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Diet of Grauer’s Gorillas (Gorilla beringei graueri) in a Low-Elevation Forest

Authors
  • van der Hoek, Yntze
  • Pazo, Wadika Dumbo
  • Binyinyi, Escobar
  • Ngobobo, Urbain
  • Stoinski, Tara S.
  • Caillaud, Damien
Type
Published Article
Journal
Folia Primatologica
Publisher
S. Karger AG
Publication Date
Apr 21, 2021
Volume
92
Issue
2
Pages
126–138
Identifiers
DOI: 10.1159/000515377
PMID: 33882499
Source
Karger
Keywords
License
Green
External links

Abstract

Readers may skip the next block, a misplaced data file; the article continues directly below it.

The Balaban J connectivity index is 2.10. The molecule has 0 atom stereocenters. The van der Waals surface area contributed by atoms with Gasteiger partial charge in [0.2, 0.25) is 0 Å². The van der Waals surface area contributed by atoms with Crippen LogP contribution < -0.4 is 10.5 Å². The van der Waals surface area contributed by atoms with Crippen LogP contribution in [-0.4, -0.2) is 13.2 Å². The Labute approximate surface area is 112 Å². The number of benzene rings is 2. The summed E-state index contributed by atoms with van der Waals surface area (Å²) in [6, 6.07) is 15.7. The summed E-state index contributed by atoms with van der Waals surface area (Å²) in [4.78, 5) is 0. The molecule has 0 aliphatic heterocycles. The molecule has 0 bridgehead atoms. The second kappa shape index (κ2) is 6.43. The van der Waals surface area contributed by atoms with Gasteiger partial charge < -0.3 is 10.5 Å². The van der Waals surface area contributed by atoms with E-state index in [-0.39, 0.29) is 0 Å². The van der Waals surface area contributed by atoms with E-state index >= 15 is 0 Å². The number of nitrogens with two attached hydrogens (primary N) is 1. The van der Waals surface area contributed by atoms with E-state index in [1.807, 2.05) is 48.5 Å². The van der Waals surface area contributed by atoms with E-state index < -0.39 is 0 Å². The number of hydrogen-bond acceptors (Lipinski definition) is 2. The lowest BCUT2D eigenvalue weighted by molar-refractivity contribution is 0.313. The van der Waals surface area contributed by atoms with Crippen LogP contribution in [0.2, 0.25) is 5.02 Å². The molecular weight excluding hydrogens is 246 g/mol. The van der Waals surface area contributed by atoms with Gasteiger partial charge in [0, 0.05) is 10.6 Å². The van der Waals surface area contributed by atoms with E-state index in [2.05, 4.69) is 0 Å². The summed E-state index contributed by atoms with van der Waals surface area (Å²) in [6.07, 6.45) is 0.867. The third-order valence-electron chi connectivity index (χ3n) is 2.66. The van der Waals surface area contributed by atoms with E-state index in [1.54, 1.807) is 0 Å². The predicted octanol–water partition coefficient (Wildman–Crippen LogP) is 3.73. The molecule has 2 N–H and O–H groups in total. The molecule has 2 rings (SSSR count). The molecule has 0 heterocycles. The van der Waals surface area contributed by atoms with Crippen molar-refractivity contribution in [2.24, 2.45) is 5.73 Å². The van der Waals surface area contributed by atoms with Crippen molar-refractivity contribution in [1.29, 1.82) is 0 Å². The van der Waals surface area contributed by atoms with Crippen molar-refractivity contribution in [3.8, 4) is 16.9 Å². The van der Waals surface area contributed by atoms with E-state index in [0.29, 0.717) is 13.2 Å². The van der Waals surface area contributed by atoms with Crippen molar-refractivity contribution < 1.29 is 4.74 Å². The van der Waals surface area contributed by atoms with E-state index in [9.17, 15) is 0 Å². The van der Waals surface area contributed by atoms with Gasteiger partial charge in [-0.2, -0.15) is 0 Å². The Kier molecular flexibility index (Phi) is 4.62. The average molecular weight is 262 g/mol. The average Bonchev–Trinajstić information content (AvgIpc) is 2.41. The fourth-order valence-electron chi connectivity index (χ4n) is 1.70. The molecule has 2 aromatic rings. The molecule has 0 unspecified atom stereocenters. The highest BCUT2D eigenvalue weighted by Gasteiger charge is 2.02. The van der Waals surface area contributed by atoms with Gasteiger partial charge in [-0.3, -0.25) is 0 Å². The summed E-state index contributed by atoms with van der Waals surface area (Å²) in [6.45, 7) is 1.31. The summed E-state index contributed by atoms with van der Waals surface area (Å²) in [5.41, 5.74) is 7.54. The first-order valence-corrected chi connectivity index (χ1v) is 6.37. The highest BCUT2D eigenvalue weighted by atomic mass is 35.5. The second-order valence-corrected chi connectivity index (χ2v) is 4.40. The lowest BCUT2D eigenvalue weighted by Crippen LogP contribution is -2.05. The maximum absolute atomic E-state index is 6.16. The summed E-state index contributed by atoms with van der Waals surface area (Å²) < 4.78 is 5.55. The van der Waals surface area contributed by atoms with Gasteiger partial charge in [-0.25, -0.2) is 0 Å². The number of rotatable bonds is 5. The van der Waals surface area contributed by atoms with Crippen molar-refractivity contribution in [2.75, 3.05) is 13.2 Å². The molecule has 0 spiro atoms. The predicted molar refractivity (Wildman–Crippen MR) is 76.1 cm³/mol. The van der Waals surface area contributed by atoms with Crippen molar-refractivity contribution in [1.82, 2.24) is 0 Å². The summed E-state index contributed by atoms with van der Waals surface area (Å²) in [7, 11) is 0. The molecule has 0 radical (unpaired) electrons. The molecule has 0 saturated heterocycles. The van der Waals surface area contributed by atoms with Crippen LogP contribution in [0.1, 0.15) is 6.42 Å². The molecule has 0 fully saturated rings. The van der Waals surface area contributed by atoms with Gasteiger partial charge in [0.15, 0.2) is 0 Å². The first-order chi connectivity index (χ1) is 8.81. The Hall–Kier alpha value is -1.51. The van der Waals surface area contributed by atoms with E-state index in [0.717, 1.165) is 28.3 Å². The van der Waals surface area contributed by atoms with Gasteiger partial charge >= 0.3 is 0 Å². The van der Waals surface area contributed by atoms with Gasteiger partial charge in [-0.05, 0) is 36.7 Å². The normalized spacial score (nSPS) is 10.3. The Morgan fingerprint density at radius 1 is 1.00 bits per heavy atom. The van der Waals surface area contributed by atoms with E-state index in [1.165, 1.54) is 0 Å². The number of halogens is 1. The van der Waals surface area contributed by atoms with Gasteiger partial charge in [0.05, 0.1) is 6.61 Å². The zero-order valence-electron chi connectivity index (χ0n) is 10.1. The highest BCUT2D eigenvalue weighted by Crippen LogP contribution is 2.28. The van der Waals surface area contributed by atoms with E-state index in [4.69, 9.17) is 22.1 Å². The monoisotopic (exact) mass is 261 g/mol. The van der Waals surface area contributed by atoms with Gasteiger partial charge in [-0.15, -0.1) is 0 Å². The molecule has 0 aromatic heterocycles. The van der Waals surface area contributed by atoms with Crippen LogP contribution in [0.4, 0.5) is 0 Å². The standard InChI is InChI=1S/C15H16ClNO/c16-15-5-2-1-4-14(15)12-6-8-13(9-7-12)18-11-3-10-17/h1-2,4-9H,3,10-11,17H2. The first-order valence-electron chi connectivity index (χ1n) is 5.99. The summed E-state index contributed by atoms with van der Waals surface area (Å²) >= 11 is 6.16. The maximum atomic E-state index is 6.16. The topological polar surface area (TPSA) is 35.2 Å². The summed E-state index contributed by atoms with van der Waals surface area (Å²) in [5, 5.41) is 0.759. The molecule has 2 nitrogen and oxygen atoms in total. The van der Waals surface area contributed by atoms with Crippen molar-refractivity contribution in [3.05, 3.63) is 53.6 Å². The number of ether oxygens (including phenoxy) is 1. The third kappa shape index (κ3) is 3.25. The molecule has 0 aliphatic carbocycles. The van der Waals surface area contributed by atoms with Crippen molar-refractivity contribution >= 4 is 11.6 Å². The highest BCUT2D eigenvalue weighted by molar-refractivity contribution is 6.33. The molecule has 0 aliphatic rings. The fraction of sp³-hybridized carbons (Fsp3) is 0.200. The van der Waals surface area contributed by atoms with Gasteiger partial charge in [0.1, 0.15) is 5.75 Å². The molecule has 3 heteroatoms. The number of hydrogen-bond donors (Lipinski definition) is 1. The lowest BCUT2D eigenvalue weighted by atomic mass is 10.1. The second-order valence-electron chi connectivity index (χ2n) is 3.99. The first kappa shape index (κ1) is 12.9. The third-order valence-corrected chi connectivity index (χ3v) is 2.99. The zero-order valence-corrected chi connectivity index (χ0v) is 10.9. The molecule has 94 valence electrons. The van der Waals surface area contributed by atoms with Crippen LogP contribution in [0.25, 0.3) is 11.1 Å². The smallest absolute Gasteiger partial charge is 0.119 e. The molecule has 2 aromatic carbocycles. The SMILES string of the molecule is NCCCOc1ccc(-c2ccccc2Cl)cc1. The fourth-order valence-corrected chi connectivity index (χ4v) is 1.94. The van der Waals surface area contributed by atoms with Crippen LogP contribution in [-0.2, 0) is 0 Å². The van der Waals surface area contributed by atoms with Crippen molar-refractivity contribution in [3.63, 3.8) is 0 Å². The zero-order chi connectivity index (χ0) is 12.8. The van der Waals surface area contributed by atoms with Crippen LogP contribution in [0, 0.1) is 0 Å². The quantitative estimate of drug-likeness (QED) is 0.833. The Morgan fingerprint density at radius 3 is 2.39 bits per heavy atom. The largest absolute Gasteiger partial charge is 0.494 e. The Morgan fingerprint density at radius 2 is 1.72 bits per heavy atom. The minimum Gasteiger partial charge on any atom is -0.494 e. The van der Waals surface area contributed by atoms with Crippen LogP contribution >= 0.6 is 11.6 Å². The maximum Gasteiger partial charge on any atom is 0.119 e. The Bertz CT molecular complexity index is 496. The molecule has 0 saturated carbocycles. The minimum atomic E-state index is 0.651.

Although the vast majority of critically endangered Grauer’s gorillas (Gorilla beringei graueri) inhabit low-elevation rain forests, current insights into this ape’s life history and ecology stem predominantly from 2 small populations ranging in highland habitats. Here, we provide an initial and non-exhaustive overview of food items of Grauer’s gorillas in the Nkuba Conservation Area (NCA), a lower-elevation (500–1,500 m) forest located between Kahuzi-Biega National Park and Maiko National Park in the Democratic Republic of the Congo. Community-based conservation efforts at the NCA aim to protect a population of unhabituated Grauer’s gorillas, which we have studied since 2014. Between 2014 and 2020, we simultaneously tracked 1–3 gorilla groups and recorded a total of 10,514 feeding signs on at least 100 plant species, ants, termites, and fungi. Vegetative plant parts (plant stems, leaves, pith, bark, and roots), especially of Marantaceae and Fabaceae, made up close to 90% of recorded feeding signs, with fruit accounting for most of the remainder and a small (<1%) number of feeding signs on invertebrates and fungi. We found that the most frequently recorded food items were consumed year-round, though fruit intake seems to peak in the September-December wet season, possibly reflecting patterns in fruit phenology. The diet of Grauer’s gorillas in the NCA differed from that of Grauer’s gorillas in highland habitat and instead showed similarities with Grauer’s gorillas at the lowland forest of Itebero and with western lowland gorillas (G. gorilla), which live under ecologically comparable conditions.

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